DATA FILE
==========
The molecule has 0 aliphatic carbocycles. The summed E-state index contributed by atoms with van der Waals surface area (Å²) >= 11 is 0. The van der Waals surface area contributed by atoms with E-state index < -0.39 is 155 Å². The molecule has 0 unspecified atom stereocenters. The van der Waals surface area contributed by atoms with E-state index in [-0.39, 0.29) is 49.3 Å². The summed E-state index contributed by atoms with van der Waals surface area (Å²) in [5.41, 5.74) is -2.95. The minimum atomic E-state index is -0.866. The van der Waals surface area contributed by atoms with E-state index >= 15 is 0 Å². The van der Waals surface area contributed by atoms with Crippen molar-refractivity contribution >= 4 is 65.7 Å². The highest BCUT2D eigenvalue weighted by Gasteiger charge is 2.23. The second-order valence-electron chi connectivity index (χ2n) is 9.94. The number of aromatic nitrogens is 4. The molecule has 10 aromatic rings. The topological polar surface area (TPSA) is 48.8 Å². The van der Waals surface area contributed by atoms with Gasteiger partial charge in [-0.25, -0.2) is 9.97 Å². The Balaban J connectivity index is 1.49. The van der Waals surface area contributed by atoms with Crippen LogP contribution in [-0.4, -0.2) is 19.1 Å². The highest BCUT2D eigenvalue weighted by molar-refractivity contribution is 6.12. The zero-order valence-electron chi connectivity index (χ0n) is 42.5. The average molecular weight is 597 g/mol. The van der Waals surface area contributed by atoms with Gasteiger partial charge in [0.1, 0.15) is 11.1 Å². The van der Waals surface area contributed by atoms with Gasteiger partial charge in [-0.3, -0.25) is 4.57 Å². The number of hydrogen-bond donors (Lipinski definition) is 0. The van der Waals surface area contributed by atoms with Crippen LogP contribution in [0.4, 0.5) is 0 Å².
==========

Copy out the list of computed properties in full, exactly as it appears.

The molecule has 0 aliphatic carbocycles. The summed E-state index contributed by atoms with van der Waals surface area (Å²) >= 11 is 0. The van der Waals surface area contributed by atoms with E-state index < -0.39 is 155 Å². The molecule has 0 unspecified atom stereocenters. The van der Waals surface area contributed by atoms with E-state index in [-0.39, 0.29) is 49.3 Å². The summed E-state index contributed by atoms with van der Waals surface area (Å²) in [5.41, 5.74) is -2.95. The minimum atomic E-state index is -0.866. The van der Waals surface area contributed by atoms with E-state index >= 15 is 0 Å². The van der Waals surface area contributed by atoms with Crippen molar-refractivity contribution >= 4 is 65.7 Å². The highest BCUT2D eigenvalue weighted by Gasteiger charge is 2.23. The second-order valence-electron chi connectivity index (χ2n) is 9.94. The number of aromatic nitrogens is 4. The molecule has 10 aromatic rings. The topological polar surface area (TPSA) is 48.8 Å². The van der Waals surface area contributed by atoms with Gasteiger partial charge in [-0.25, -0.2) is 9.97 Å². The Balaban J connectivity index is 1.49. The van der Waals surface area contributed by atoms with Crippen LogP contribution in [-0.4, -0.2) is 19.1 Å². The highest BCUT2D eigenvalue weighted by molar-refractivity contribution is 6.12. The zero-order valence-electron chi connectivity index (χ0n) is 42.5. The average molecular weight is 597 g/mol. The van der Waals surface area contributed by atoms with Gasteiger partial charge in [0.1, 0.15) is 11.1 Å². The van der Waals surface area contributed by atoms with Gasteiger partial charge in [-0.3, -0.25) is 4.57 Å². The number of hydrogen-bond donors (Lipinski definition) is 0. The van der Waals surface area contributed by atoms with Crippen LogP contribution in [0.4, 0.5) is 0 Å².